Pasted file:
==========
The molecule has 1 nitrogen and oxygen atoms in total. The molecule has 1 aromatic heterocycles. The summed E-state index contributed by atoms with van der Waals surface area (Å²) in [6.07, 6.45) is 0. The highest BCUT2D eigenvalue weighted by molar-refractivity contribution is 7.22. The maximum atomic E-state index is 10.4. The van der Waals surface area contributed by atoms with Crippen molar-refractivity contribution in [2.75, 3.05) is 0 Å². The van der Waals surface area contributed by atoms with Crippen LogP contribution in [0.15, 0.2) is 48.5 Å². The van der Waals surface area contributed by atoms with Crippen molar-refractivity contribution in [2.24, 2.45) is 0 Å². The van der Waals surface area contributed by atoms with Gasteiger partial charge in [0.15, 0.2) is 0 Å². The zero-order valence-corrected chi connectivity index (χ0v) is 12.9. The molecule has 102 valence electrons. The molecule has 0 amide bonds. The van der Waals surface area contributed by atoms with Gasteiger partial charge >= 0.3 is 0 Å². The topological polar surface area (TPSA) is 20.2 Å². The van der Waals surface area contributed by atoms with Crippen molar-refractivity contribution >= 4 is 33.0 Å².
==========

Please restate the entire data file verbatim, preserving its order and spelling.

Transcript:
The molecule has 1 nitrogen and oxygen atoms in total. The molecule has 1 aromatic heterocycles. The summed E-state index contributed by atoms with van der Waals surface area (Å²) in [6.07, 6.45) is 0. The highest BCUT2D eigenvalue weighted by molar-refractivity contribution is 7.22. The maximum atomic E-state index is 10.4. The van der Waals surface area contributed by atoms with Crippen molar-refractivity contribution in [2.75, 3.05) is 0 Å². The van der Waals surface area contributed by atoms with Crippen LogP contribution in [0.15, 0.2) is 48.5 Å². The van der Waals surface area contributed by atoms with Crippen molar-refractivity contribution in [2.24, 2.45) is 0 Å². The van der Waals surface area contributed by atoms with Gasteiger partial charge in [0.15, 0.2) is 0 Å². The zero-order valence-corrected chi connectivity index (χ0v) is 12.9. The molecule has 102 valence electrons. The molecule has 0 amide bonds. The van der Waals surface area contributed by atoms with Gasteiger partial charge >= 0.3 is 0 Å². The topological polar surface area (TPSA) is 20.2 Å². The van der Waals surface area contributed by atoms with Crippen molar-refractivity contribution >= 4 is 33.0 Å².